I Know Why the Dogwoods Blush
Bill Cain
Outskirts Press
10940 S. Parker Rd -515, Parker, CO 80134
9781432745363, $19.95,

The world has to end sometime; it's just a matter of how long we can put it off. "I Know Why the Dogwoods Blush" tells the tale of Father Spindola and Sheriff Spear as they face the results of mysterious deaths in their hometowns. With fears of the dead rising again, the clues seem to lead to the death of a beloved hometown hero over a decade ago. Could it be the end of days, or something much simpler? "I Know Why the Dogwoods Blush" is a fine blend of thriller and mystery, highly recommended.

Paris Insights
Tom Reeves
Discover Paris
9780981529240, $16.95,

Paris has its reputation as a beautiful, romantic city for a reason. "Paris Insights: An Anthology" is a guide to the sights and culture of Paris, as Tom Reeves gives readers a full text tour of the city, offering cultural insight onto the sights and important cultural landmarks of the city. Accompanied by black and white photography of said landmarks, Reeves presents a grand array of knowledge of Paris, and gives readers quite a lot to relish. For the armchair traveler, "Paris Insights" is an excellent read, not to be missed.

Homeland Insecurity
Stephen Fox
1663 Liberty Drive, Suite 300, Bloomington, IN 47403
9781440155550, $19.95,

When you look and talk like the enemy, few embrace you as countrymen. "Homeland Insecurity: Aliens, Citizens, and the Challenge to American Civil Liberties in World War II" looks at the racism that was abound during World War II, focusing on the challenges German and Italian Americans faced during this time. This racism was not only at the social level, and in many cases it was government mandated in fear of spies, stretching the constitution to its limit and in many cases, breaking it. "Homeland Insecurity" is a fascinating read of the darker side of America at war.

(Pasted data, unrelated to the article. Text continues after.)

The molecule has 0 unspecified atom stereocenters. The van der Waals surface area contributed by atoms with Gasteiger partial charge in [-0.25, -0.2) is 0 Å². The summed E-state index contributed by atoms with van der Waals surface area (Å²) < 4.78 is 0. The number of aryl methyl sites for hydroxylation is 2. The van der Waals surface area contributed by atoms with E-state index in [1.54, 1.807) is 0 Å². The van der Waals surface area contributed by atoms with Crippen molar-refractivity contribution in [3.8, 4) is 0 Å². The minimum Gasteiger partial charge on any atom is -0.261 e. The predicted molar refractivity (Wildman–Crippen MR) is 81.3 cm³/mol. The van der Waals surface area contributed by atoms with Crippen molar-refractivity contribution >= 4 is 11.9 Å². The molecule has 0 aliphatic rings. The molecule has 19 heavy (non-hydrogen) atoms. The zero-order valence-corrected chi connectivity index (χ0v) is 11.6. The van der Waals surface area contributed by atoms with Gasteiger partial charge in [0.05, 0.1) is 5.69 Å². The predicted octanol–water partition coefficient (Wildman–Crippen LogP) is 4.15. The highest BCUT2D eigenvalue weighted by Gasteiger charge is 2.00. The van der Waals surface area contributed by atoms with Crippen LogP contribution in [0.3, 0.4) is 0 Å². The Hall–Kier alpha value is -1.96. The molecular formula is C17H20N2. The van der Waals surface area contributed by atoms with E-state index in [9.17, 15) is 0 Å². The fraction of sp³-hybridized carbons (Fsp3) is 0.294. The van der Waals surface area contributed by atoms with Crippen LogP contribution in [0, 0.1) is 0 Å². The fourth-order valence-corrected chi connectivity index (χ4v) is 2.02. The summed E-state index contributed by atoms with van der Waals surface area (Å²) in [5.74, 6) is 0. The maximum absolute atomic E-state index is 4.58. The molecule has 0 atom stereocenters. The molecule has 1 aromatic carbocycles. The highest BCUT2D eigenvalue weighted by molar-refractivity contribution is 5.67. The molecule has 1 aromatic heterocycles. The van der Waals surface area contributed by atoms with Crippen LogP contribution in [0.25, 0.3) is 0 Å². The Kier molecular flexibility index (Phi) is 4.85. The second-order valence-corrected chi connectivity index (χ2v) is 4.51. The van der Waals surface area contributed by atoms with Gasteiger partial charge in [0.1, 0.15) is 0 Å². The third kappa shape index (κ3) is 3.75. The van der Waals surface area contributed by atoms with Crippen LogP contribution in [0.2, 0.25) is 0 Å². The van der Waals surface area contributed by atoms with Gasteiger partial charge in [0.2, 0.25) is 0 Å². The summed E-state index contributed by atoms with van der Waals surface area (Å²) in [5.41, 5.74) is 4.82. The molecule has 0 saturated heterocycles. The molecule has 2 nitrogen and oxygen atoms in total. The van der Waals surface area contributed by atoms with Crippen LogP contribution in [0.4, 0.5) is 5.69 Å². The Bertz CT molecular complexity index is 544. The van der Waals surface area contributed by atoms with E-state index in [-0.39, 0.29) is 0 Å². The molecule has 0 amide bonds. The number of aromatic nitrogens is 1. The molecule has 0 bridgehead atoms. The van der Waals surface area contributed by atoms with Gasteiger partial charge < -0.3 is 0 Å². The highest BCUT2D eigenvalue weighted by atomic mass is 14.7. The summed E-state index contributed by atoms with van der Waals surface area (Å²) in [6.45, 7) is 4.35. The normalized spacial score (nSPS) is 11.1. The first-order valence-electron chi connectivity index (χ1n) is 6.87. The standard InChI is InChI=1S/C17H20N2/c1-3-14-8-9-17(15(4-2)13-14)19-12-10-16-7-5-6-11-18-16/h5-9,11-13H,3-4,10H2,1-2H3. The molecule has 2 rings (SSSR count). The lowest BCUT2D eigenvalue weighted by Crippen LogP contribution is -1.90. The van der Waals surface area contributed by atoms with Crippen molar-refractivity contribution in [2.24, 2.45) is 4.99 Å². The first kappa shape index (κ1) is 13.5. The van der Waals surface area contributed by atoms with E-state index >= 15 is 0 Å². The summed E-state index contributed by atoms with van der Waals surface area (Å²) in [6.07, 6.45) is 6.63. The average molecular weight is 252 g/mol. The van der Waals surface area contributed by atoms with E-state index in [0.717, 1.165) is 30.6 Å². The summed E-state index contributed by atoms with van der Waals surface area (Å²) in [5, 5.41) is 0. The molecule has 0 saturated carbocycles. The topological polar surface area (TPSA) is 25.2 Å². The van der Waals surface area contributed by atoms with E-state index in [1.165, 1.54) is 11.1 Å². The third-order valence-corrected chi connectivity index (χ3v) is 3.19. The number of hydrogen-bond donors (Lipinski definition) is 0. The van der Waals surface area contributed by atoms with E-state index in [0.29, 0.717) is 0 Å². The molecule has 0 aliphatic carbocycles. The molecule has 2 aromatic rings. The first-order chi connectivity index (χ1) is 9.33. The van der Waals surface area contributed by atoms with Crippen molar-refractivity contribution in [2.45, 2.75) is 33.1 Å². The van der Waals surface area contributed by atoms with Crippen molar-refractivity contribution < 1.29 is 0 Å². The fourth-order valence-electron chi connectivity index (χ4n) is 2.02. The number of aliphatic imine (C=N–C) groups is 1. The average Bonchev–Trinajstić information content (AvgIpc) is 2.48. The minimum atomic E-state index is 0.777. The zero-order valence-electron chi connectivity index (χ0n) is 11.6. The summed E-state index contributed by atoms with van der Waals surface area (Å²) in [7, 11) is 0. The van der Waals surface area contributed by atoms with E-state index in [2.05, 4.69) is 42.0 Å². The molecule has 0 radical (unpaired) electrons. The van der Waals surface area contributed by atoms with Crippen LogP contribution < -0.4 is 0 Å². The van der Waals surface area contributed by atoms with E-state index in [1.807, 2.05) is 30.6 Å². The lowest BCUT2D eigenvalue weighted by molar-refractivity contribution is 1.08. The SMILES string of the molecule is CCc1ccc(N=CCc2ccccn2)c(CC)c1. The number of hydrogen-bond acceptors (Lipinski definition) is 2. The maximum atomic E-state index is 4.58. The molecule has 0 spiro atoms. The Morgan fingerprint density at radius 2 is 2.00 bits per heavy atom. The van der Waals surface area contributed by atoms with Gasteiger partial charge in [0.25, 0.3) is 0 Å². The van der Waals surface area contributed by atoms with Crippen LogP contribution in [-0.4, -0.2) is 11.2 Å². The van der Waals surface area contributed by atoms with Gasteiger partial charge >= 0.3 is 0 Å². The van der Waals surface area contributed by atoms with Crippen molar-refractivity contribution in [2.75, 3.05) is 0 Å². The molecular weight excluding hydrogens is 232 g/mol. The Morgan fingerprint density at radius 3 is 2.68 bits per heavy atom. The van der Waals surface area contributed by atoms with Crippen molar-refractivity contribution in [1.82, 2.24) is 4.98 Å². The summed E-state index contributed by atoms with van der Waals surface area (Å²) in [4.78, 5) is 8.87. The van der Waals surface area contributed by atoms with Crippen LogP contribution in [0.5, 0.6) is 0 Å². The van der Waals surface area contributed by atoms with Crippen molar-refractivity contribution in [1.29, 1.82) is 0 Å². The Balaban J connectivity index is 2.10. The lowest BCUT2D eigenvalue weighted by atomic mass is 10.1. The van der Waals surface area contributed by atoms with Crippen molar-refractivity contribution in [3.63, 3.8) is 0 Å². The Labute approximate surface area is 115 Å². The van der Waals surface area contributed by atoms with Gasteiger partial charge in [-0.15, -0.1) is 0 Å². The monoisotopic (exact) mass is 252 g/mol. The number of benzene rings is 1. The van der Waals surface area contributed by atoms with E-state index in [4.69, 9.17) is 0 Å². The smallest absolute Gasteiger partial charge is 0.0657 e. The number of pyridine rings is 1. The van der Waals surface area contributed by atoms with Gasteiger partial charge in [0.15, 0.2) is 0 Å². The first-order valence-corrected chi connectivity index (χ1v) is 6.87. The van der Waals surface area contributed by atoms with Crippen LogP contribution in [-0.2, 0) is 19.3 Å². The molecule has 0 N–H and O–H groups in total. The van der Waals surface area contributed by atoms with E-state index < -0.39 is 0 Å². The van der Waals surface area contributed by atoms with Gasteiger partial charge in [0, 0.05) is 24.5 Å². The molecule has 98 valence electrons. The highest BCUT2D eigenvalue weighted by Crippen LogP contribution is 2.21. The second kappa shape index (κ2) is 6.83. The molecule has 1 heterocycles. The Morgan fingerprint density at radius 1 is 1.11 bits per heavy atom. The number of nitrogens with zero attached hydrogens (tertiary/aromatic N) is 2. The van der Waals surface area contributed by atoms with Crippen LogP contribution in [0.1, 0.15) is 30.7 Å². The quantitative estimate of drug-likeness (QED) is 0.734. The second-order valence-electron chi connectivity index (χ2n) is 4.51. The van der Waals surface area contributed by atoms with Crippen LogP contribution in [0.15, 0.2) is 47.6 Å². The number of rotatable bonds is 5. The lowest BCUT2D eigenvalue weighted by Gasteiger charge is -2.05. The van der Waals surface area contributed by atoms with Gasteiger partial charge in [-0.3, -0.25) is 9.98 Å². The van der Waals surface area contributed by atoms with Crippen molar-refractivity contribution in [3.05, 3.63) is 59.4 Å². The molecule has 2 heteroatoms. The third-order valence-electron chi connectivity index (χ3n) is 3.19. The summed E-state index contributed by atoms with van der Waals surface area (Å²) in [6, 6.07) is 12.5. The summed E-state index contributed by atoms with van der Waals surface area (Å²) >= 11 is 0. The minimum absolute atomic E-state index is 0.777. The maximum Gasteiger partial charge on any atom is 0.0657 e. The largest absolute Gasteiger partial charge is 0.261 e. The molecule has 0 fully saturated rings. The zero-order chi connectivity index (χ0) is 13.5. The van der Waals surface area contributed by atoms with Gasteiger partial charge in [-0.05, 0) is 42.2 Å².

Willis M. Buhle

Burroughs' Bookshelf

Designs for Remodeling Your Home
Jerold Axelrod
1663 Liberty Drive, Suite 300, Bloomington, IN 47403
9781441549310, $23.99,

A few tweaks to one's home can make it seem brand new again. "Designs for Remodeling Your Home: Bumps, Bays, Additions, & More" is a guide to the world of remodeling, where Jerold Axelrod hopes to inspire homeowners to make their home better by adding more to it, detailing the process step by step. Anyone thinking of adding something to their home needs to consider "Designs for Remodeling Your Home".

Five Magic Words
Valentine Dmitriev
Publish America
P.O. Box 151 Frederick, MD 21705
Sabrina Sumsion Publicity (publicity)
PO Box 101, Dwight, NE 68635
9781615820351, $19.95,

Failure leads to frustration and the unwillingness to try again. "Five Magic Words" is the story of two spurned adults, dragged through the worst of the world and seemingly unwilling to rise up and make the most of it. Agatha has had a gauntlet of failed relationships, and Silas has loved and lost. Initially hating each other, they find that love can shine through the murkiest waters. "Five Magic Words" is a fascinating and very highly recommended read that should not be missed.

Utopia and Survival
Gustavo Lo Presti
Vantage Press
419 Park Ave. South, New York, NY 10016
0533151457, $15.00,

Tomorrow can bring new solutions, but tomorrow can also bring new problems. "Utopia and Survival: Wake Up, America" is Gustavo Lo Presti's cautionary tale of America warning against the problems America has been ignoring all this time. He offers his own ideas and thoughts on many modern problems and presents his new solutions, which he calls new humanism, and states a utopia is possible. "Utopia and Survival" is an intriguing and entertaining read, worth considering.